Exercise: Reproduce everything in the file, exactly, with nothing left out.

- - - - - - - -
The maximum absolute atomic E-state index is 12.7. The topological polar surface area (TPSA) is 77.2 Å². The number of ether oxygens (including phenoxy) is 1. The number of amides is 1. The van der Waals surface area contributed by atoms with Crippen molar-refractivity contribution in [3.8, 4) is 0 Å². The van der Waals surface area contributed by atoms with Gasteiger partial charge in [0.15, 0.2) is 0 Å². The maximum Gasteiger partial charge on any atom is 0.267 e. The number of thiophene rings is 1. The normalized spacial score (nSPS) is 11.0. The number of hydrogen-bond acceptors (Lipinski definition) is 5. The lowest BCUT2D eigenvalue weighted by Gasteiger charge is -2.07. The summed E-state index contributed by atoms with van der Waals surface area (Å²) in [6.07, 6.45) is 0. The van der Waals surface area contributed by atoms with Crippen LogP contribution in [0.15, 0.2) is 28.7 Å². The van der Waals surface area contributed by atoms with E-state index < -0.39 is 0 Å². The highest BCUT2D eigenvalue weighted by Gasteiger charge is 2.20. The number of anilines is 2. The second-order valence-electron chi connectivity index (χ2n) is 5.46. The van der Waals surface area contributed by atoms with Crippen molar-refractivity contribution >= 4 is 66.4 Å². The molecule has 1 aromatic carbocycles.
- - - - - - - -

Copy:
The maximum absolute atomic E-state index is 12.7. The topological polar surface area (TPSA) is 77.2 Å². The number of ether oxygens (including phenoxy) is 1. The number of amides is 1. The van der Waals surface area contributed by atoms with Crippen molar-refractivity contribution in [3.8, 4) is 0 Å². The van der Waals surface area contributed by atoms with Gasteiger partial charge in [0.15, 0.2) is 0 Å². The maximum Gasteiger partial charge on any atom is 0.267 e. The number of thiophene rings is 1. The normalized spacial score (nSPS) is 11.0. The number of hydrogen-bond acceptors (Lipinski definition) is 5. The lowest BCUT2D eigenvalue weighted by Gasteiger charge is -2.07. The summed E-state index contributed by atoms with van der Waals surface area (Å²) in [6.07, 6.45) is 0. The van der Waals surface area contributed by atoms with Crippen LogP contribution in [0.15, 0.2) is 28.7 Å². The van der Waals surface area contributed by atoms with E-state index < -0.39 is 0 Å². The highest BCUT2D eigenvalue weighted by Gasteiger charge is 2.20. The number of anilines is 2. The second-order valence-electron chi connectivity index (χ2n) is 5.46. The van der Waals surface area contributed by atoms with Crippen molar-refractivity contribution >= 4 is 66.4 Å². The molecule has 1 aromatic carbocycles.